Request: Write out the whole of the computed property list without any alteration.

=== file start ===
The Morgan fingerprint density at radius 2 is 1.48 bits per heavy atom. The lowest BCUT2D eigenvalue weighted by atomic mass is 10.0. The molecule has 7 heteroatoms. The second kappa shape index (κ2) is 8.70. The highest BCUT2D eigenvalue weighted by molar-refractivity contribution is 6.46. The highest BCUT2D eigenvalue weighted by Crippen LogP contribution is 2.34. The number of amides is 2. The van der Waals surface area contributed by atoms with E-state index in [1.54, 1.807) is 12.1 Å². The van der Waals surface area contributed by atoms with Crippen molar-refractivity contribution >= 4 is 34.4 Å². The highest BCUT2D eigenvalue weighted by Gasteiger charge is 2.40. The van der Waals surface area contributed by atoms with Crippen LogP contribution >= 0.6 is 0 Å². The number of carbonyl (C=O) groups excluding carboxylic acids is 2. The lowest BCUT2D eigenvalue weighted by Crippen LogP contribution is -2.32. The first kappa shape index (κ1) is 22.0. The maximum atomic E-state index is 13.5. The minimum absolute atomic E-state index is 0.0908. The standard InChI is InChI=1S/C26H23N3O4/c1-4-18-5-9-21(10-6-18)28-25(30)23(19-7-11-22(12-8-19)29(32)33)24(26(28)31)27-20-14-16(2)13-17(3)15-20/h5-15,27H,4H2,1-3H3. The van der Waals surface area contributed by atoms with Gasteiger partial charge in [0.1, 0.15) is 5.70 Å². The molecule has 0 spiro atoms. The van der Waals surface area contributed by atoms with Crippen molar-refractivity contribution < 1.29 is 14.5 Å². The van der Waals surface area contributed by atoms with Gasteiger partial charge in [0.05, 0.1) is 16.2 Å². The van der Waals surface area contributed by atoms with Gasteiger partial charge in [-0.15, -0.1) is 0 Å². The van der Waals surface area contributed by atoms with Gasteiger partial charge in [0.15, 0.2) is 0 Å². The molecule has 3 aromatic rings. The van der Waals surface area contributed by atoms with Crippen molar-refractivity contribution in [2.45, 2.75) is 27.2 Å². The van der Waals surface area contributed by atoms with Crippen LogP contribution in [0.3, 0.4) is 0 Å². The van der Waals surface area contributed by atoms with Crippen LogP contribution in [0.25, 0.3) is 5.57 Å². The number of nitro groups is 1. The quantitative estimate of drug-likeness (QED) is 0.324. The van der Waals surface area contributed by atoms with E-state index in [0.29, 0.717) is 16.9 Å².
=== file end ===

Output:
The Morgan fingerprint density at radius 2 is 1.48 bits per heavy atom. The lowest BCUT2D eigenvalue weighted by atomic mass is 10.0. The molecule has 7 heteroatoms. The second kappa shape index (κ2) is 8.70. The highest BCUT2D eigenvalue weighted by molar-refractivity contribution is 6.46. The highest BCUT2D eigenvalue weighted by Crippen LogP contribution is 2.34. The number of amides is 2. The van der Waals surface area contributed by atoms with E-state index in [1.54, 1.807) is 12.1 Å². The van der Waals surface area contributed by atoms with Crippen molar-refractivity contribution >= 4 is 34.4 Å². The highest BCUT2D eigenvalue weighted by Gasteiger charge is 2.40. The van der Waals surface area contributed by atoms with Crippen LogP contribution >= 0.6 is 0 Å². The number of carbonyl (C=O) groups excluding carboxylic acids is 2. The lowest BCUT2D eigenvalue weighted by Crippen LogP contribution is -2.32. The first kappa shape index (κ1) is 22.0. The maximum atomic E-state index is 13.5. The minimum absolute atomic E-state index is 0.0908. The standard InChI is InChI=1S/C26H23N3O4/c1-4-18-5-9-21(10-6-18)28-25(30)23(19-7-11-22(12-8-19)29(32)33)24(26(28)31)27-20-14-16(2)13-17(3)15-20/h5-15,27H,4H2,1-3H3. The van der Waals surface area contributed by atoms with Gasteiger partial charge in [0.1, 0.15) is 5.70 Å². The molecule has 0 spiro atoms. The van der Waals surface area contributed by atoms with Crippen molar-refractivity contribution < 1.29 is 14.5 Å². The van der Waals surface area contributed by atoms with Gasteiger partial charge in [0.05, 0.1) is 16.2 Å². The van der Waals surface area contributed by atoms with Gasteiger partial charge in [-0.15, -0.1) is 0 Å². The van der Waals surface area contributed by atoms with Gasteiger partial charge in [0.15, 0.2) is 0 Å². The molecule has 3 aromatic rings. The van der Waals surface area contributed by atoms with Crippen molar-refractivity contribution in [2.45, 2.75) is 27.2 Å². The van der Waals surface area contributed by atoms with Crippen LogP contribution in [0.3, 0.4) is 0 Å². The van der Waals surface area contributed by atoms with Crippen LogP contribution in [0.25, 0.3) is 5.57 Å². The number of nitro groups is 1. The quantitative estimate of drug-likeness (QED) is 0.324. The van der Waals surface area contributed by atoms with E-state index in [0.29, 0.717) is 16.9 Å².